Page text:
A family is grieving. So is a police family. And so is an entire city.
“He was one of the team…he was their brother. They lost a brother who gave up his life for this community,” said an emotional Milwaukee Mayor Tom Barrett on WTMJ’s Wisconsin’s Afternoon News after the shooting death of a police officer on Wednesday.
“You shake your head. You’re just angry, thinking ‘How could somebody do this?’ ”
Barrett spoke after a painful late morning and afternoon, where he first found out about a 35-year-old officer being shot from his security detail at City Hall. They then traveled to the scene of the crime.
“(We were) seconds away when I arrived at the scene when I heard he had passed away,” said the Mayor, who feels the emotion of losing three Milwaukee Police officers in the line of duty in eight months after no having an officer killed on duty for more than two decades.
“We went 22 years in this city without losing a police officer. Now in the span of eight months we have lost three. Having been accustomed to many, many years of relative safety, it’s a real jolt.”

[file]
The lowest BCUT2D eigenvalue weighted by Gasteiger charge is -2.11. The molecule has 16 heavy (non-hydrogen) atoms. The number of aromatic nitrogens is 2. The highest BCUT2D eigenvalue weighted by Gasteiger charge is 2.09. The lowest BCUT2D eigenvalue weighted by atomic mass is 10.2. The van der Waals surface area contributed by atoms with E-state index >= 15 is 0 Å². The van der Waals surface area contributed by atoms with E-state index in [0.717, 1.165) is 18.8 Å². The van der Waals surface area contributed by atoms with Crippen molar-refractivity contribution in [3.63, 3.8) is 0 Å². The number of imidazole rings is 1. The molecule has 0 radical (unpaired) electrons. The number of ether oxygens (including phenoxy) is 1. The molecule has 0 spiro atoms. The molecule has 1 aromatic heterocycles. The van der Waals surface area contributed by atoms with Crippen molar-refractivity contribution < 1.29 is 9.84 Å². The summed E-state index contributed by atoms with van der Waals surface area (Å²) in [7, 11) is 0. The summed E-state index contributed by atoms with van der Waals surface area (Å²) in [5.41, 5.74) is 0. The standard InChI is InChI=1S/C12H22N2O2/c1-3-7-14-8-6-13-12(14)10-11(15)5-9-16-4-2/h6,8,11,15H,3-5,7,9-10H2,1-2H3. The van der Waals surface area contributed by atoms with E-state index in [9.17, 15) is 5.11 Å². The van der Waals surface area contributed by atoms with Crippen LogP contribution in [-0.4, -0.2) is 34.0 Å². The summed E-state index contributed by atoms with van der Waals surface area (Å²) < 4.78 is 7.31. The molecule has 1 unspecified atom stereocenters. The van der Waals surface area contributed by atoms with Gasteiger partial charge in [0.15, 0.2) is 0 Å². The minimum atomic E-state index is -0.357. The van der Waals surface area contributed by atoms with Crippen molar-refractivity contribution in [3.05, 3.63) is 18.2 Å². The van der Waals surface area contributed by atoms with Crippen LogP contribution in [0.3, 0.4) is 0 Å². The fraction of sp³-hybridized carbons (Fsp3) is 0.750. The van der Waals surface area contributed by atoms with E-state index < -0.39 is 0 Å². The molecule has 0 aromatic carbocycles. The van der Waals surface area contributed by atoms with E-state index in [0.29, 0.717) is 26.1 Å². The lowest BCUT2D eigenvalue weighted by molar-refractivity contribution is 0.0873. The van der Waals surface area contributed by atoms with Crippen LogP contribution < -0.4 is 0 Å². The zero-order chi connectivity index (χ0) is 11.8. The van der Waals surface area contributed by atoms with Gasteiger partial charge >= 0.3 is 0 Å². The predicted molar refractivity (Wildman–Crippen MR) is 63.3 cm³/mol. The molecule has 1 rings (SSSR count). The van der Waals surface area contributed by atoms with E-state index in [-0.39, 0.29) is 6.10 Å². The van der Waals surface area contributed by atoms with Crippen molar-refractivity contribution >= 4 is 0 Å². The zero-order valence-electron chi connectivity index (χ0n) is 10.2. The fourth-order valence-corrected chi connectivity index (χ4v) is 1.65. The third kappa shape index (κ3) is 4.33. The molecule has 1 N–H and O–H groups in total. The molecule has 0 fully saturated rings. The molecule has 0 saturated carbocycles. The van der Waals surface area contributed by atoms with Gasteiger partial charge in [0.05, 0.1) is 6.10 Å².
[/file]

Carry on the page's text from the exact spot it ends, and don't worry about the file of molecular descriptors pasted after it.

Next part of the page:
He said grieving officers were going to need to support each other – a process reflected by the outpouring of support from outside law enforcement agencies minutes after the officer’s death was revealed.
“I think they need each other more than ever. I see that at the hospital, how much they support each other,” said the Mayor.
“They need this community to thank them more for what they do.”
Officers also realize every day that danger is incredibly inherent to the job – that the current day could be their last on the force.
“These can be very, very, very dangerous situations,” the Mayor reflected.
“They put themselves on the line, every time you head to a domestic squabble, every time you stop a vehicle, every time you execute a search warrant, you step into a potentially deadly situation.”
One like Wednesday. One that, when a mayor encounters the spouse of a fallen officer as he did today, leaves even him struggling for words.”
“There is little you can say. When you lose a husband, lose a dad, lose a son, it’s very difficult. The most important thing is to be real, to recognize their humanity and the sacrifice they made. Nobody can teach you what to say in that situation.”